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Art in Progress
by Maarten Doorman
Amsterdam University Press, 2004
eISBN: 978-90-485-0513-5 | Paper: 978-90-5356-585-8
Library of Congress Classification BH39.D654 2003
Dewey Decimal Classification 100

ABOUT THIS BOOK | AUTHOR BIOGRAPHY | TOC
ABOUT THIS BOOK
In this challenging essay, Maarten Doorman argues that in art, belief in progress is still relevant, if not essential. The radical freedoms of postmodernism, he claims, have had a crippling effect on art, leaving it in danger of becoming meaningless. Art can only acquire meaning through context; the concept of progress, then, is ideal as the primary criterion for establishing that context. The history of art, in fact, can be seen as a process of constant accumulation, works of art commenting on one another and enriching one another's meanings. It is these complex interrelationships and the progress they create in both art and its observers that Doorman, in a display of great philosophical erudition, defends.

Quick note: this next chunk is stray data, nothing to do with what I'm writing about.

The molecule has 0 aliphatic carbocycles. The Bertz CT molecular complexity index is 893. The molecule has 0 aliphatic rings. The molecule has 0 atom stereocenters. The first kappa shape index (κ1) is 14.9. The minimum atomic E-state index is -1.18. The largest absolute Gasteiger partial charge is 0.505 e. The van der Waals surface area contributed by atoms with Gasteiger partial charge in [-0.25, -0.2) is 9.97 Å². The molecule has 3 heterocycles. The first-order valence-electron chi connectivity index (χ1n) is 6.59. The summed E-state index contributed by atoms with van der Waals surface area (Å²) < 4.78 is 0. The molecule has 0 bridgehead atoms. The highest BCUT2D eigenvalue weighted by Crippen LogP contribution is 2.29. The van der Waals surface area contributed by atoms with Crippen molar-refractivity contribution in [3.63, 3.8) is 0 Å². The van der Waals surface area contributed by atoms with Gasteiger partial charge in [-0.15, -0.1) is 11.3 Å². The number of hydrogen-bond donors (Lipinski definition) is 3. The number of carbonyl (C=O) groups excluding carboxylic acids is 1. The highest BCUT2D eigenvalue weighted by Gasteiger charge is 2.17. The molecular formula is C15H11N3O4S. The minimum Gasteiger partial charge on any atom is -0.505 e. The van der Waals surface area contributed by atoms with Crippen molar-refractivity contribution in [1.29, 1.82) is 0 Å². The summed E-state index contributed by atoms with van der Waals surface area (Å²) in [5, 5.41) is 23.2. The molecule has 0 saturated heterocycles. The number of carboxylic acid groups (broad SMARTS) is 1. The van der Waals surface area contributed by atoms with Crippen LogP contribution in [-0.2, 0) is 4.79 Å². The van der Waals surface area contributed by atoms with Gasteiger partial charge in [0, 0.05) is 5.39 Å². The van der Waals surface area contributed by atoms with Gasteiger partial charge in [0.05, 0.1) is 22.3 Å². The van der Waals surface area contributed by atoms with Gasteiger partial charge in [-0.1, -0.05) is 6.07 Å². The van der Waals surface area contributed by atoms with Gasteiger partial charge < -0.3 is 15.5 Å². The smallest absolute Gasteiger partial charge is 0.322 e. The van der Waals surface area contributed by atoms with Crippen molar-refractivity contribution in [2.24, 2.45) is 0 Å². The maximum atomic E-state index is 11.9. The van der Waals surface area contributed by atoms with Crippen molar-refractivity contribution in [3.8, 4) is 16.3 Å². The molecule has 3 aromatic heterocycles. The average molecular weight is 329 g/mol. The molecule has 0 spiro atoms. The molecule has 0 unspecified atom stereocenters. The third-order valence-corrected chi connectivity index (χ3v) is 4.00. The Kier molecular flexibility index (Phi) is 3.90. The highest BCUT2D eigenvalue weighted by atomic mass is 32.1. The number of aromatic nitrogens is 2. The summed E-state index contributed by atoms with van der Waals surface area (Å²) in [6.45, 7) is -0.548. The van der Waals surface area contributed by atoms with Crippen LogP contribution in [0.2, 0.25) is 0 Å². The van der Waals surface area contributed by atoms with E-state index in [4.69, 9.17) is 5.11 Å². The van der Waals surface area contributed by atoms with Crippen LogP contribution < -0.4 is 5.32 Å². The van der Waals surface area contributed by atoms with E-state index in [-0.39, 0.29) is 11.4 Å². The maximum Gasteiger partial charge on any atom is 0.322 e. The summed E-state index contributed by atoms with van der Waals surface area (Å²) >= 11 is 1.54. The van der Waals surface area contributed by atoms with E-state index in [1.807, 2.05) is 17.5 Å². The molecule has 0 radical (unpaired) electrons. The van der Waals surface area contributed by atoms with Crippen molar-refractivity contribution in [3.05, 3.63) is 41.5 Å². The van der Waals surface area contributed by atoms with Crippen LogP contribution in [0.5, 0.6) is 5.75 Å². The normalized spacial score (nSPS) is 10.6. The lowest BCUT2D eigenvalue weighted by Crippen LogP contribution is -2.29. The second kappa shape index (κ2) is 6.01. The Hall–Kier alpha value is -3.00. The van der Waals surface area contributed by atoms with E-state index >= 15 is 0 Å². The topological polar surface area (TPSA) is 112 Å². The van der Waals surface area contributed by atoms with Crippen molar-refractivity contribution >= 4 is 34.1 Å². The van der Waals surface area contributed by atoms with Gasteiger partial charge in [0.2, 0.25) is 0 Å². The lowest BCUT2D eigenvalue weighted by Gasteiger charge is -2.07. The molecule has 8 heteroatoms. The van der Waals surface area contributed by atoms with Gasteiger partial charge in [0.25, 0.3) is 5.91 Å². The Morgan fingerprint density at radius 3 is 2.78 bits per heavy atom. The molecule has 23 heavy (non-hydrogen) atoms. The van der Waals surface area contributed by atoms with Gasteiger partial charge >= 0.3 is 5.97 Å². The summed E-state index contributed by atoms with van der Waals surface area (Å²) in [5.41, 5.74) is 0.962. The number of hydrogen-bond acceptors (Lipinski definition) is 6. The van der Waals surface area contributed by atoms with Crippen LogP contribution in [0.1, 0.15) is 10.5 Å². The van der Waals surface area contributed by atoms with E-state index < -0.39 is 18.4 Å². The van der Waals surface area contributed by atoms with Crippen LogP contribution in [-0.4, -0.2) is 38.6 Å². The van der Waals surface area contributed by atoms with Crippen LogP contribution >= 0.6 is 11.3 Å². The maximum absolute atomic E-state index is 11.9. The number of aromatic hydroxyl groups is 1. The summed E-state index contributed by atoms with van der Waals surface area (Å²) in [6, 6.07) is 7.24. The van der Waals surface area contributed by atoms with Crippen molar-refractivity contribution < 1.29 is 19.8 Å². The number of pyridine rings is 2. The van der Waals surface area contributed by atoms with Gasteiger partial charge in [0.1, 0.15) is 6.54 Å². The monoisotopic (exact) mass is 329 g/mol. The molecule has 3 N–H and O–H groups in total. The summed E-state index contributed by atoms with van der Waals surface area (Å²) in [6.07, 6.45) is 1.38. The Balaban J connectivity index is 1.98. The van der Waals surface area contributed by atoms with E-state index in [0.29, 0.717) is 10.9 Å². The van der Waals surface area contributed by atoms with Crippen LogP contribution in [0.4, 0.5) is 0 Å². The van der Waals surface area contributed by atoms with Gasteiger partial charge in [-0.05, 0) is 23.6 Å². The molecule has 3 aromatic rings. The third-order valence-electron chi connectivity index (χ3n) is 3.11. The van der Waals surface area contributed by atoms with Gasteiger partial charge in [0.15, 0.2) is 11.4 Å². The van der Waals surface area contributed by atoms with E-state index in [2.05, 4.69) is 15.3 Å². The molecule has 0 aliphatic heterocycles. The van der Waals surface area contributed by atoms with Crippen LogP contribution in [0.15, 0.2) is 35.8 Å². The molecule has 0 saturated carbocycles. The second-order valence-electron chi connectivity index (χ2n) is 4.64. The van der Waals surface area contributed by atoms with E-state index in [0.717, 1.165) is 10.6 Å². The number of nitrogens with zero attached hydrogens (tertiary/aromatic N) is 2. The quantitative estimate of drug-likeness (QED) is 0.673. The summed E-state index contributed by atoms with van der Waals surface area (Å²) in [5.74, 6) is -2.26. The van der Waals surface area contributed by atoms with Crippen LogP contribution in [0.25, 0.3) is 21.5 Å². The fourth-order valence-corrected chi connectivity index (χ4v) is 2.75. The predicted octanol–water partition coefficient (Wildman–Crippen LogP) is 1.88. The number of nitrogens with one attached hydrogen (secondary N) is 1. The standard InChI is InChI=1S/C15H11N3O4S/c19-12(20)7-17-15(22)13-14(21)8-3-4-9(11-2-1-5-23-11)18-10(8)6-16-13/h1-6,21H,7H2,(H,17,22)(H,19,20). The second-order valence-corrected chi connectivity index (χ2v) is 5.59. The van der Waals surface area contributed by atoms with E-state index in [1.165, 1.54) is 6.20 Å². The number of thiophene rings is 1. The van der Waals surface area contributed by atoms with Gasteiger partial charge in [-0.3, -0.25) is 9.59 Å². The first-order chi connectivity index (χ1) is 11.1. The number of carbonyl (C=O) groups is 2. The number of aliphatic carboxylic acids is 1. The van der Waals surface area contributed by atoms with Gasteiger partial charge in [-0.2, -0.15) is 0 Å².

See other books on: Aesthetics | Art | Avant-garde (Aesthetics) | Criticism & Theory | Progress
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